In some ways, Smith’s strategy is simple, and almost settled law around the NBA: it’s best to either take shots that are worth more (three-pointers) or take shots that are easiest to make (dunks or layups). In December, Beverley, the Rockets’ starting point guard, told ESPN.com’s Ethan Sherwood Strauss, “The only thing we’re shooting in practice are layups and threes.” Of course, taking—and making—a lot of shots is the point, but the Vipers are able to put the ball in the air so often because they’re playing fast and rebounding well. Smith takes this approach to the extreme in part because he can, but more likely because his boss, Rockets general manager Daryl Morey, wants him to.
Morey founded the MIT Sloan Sports Analytics Conference, a convention where people discuss the rising importance of sports analytics, and he was the first general manager of an NBA team to be hired because of his Moneyball-style approach to the draft and scouting. And he’s clearly pleased with the way the Rockets’ D-league team performs. Earlier this month, Morey tweeted that the Vipers had the most efficient offense (a statistic measured by points scored per 100 possessions) of any team at any level of pro basketball since 2000. The D-League bills itself as the NBA’s “research and development laboratory,” a role the Rockets encourage as both sober intellectuals and unhinged experimenters.
“The Rockets take the Vipers and the D-League really, really seriously,” says Gianluca Pascucci, who is both the Vipers general manager and one of the heads of Houston’s scouting and player personnel department. The other is Rosas, who gave way to Pascucci as the Vipers GM when he left Houston for an ill-fated stint with the Dallas Mavericks. “A lot of the things we did there in RGV in terms of strategy and philosophy have filtered up here to Houston,” says Rosas.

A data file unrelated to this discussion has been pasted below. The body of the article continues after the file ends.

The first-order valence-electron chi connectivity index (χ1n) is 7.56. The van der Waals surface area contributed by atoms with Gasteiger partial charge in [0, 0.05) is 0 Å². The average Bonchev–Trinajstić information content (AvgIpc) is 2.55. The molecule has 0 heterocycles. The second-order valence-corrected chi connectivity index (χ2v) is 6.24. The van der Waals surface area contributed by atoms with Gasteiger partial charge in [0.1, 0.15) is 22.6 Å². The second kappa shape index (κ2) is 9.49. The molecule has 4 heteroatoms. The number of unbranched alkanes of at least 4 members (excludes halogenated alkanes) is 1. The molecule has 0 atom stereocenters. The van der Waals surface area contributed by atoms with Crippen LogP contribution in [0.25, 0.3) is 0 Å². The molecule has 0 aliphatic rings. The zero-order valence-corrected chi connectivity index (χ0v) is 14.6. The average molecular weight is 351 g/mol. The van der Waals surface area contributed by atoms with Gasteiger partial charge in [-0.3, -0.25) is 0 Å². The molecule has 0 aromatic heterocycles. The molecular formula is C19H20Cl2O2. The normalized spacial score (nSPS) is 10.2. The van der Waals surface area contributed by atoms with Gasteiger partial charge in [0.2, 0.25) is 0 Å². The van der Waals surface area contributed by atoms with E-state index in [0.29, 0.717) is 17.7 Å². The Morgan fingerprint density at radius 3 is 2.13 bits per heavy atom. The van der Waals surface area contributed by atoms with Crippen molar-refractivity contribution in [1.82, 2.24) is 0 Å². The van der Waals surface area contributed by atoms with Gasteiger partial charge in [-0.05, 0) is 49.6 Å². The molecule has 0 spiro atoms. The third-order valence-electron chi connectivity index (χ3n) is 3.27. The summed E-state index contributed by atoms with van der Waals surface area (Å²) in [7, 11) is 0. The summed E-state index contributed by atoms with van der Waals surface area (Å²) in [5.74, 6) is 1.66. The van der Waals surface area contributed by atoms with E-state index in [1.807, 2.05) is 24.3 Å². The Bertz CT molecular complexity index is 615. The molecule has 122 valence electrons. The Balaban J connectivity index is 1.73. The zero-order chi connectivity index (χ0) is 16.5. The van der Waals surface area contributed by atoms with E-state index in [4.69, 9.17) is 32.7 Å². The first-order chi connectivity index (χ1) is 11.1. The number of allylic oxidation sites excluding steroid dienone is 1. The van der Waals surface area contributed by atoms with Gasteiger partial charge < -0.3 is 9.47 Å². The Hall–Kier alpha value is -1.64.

Now it’s Smith’s turn. “We try some different stuff, see if it works,” he says. “We’re doing some things right now that are a little crazy, but it’s fun. It’s still basketball. We still do basic basketball things, but we just look for other end results.”
The Vipers may be transforming certain aspects of basketball, but they’re still a minor league team, and minor league teams do things like get lost on the way to practice during road trips. The day before a recent game against the Austin Toros, Smith glanced at the itinerary and told the local shuttle driver to proceed from the Candlewood Suites to the Cedar Park Center, the suburban arena home of the Toros and the Texas Stars. In fact, practice was at the Cedar Park Recreation Center, a public gym tucked in a D. R. Horton planned community, with two courts underneath a running track. “NO DUNKING,” instructed a sign at both ends of the court. “No hanging on rims or nets.”
Practice is basically an assembly line of three-point shots, with five guys shooting and five guys rebounding at any given time, followed by a scrimmage. Smith presides over the team in red-and-white Adidas sneakers, a gray “RIO GRANDE BASKETBALL” T-shirt, and red shorts.